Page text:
Perhaps more important, the Navarro pick also signals a sidelining of the US trade representative (USTR) before the position has even been filled. Trump’s team already signaled that Ross would anchor trade policy from Commerce. Ross clearly has a working relationship with Navarro from the campaign. Now Navarro will run the newly originated National Trade Council in close proximity to Trump, with Ross doing the high-level negotiating. There’s not much left for a USTR, and the candidates willing to take charge of a neutered agency are dwindling.
That’s not really a bad thing. One persistent problem with having a US trade representative’s office is that it’s stocked with people with a mission to write trade deals. That gives lots of forward momentum to the kinds of corporate-friendly policies that haven’t produced for US workers. Plus, the USTR gets direct input from trade advisory committees, composed mostly of interested business groups. Eliminating that lobbying through-line would be a step forward.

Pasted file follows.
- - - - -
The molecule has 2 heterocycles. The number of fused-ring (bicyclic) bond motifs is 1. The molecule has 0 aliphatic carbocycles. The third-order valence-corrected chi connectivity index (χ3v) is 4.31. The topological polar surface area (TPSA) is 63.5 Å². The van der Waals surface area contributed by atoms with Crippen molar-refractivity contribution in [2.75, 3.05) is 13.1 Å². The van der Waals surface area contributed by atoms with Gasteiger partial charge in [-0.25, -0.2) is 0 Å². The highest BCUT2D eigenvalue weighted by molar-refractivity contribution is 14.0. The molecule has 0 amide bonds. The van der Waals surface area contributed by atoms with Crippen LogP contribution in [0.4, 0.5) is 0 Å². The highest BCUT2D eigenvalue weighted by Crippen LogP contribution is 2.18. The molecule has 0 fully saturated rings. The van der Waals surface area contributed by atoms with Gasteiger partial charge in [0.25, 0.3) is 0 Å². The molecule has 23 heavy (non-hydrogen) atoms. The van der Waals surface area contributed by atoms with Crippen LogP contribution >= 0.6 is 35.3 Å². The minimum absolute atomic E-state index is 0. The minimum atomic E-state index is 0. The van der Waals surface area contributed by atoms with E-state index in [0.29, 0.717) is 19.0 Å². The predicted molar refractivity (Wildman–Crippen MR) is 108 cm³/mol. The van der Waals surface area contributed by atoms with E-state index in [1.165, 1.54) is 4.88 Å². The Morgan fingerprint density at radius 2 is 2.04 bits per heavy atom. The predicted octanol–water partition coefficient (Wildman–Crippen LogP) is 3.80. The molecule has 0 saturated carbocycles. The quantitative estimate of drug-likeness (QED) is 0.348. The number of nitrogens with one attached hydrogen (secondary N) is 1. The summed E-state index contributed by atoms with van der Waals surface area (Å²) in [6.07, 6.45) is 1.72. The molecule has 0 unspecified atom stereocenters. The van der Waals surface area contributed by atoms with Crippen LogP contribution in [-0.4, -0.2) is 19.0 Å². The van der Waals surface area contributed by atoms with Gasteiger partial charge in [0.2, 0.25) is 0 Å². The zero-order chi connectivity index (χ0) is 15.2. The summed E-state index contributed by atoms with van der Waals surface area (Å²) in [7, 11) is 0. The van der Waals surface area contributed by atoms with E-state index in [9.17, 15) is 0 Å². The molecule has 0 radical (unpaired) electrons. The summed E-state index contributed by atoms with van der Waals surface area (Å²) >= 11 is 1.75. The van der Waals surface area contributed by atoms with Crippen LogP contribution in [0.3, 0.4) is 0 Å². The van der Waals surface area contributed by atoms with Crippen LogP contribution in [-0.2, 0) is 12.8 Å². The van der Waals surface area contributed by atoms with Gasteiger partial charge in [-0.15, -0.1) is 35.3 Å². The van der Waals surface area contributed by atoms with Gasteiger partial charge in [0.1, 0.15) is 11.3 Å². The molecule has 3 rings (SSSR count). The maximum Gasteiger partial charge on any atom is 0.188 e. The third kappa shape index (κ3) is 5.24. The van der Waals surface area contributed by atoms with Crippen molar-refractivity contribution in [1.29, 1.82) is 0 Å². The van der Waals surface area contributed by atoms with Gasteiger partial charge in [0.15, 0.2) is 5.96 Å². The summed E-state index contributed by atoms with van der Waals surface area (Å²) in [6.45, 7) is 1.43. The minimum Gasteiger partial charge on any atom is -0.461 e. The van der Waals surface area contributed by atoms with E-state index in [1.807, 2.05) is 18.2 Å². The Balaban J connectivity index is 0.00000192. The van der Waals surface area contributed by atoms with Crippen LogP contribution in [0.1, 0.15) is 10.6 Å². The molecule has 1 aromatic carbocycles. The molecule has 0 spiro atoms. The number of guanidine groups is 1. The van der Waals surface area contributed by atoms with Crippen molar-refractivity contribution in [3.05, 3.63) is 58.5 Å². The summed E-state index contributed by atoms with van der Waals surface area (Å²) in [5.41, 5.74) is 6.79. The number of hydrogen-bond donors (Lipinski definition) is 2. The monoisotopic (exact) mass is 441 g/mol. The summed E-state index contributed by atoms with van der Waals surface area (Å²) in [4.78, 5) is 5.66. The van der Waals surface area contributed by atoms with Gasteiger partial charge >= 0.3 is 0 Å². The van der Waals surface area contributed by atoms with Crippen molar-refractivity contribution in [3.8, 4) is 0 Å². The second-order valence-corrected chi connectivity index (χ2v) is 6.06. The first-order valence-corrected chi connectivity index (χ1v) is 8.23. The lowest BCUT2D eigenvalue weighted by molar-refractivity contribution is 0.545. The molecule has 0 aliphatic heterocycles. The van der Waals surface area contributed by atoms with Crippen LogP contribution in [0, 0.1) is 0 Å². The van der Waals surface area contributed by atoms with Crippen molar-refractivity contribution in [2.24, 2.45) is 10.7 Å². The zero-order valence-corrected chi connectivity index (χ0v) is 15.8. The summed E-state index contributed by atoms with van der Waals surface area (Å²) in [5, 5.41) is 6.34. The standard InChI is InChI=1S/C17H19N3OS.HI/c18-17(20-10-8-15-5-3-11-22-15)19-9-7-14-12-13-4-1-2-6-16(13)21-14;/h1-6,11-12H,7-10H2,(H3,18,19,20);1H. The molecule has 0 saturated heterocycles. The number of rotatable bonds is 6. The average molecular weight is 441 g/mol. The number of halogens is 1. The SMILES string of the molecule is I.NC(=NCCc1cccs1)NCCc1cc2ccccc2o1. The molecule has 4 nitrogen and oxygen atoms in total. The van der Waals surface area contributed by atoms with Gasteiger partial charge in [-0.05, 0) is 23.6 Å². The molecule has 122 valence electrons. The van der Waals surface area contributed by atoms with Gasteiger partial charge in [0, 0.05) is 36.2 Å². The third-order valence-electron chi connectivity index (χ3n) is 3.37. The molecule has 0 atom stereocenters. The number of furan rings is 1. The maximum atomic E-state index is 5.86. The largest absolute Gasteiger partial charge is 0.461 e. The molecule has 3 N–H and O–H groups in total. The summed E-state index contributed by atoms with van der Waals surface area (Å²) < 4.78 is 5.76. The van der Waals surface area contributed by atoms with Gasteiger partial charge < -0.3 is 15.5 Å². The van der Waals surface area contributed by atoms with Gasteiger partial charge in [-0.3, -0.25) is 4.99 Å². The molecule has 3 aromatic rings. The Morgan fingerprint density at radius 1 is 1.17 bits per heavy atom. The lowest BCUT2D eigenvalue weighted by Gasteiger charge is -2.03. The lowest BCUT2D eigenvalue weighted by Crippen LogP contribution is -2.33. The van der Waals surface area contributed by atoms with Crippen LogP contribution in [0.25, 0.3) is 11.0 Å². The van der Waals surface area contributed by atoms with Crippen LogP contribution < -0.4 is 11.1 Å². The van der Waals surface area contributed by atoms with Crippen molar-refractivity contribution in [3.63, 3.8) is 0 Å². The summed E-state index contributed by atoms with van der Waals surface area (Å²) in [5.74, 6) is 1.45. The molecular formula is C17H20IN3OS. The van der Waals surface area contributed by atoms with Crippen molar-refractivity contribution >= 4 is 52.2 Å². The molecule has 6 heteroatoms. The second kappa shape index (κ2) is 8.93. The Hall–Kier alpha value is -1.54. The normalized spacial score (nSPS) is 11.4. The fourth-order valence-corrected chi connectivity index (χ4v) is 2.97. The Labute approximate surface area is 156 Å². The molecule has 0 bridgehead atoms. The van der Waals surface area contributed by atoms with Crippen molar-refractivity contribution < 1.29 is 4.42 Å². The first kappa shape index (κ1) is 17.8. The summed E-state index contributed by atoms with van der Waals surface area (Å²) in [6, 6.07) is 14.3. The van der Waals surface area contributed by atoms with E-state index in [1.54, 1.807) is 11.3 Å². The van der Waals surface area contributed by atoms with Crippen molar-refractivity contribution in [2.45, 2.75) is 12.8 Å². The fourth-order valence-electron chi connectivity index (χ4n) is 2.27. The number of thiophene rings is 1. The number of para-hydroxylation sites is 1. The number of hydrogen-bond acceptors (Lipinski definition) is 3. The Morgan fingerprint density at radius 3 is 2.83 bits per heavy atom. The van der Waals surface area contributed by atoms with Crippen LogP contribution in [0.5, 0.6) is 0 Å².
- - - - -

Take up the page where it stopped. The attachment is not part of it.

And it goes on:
The problem, however, is that the USTR isn’t being eliminated. The office will clearly be subordinate to Commerce, but will still exist as an independent agency, managing technical aspects of trade and taking in information from business advisory groups. Here, like with maintaining fast-track trade authority, Trump lacks the courage of his convictions. He’s taking policy out of USTR but keeping it open as a back door, available to quickly make trade deals that multinationals can accept.
Obama actually tried to consolidate the USTR with several other export agencies two years ago, and dissolve the Commerce Department; the plan went nowhere. Congress likes having agencies to oversee and doesn’t want them going away. But Trump claiming to overhaul trade policy while sustaining damaging components of the past intact keeps the gates of corporatism in place.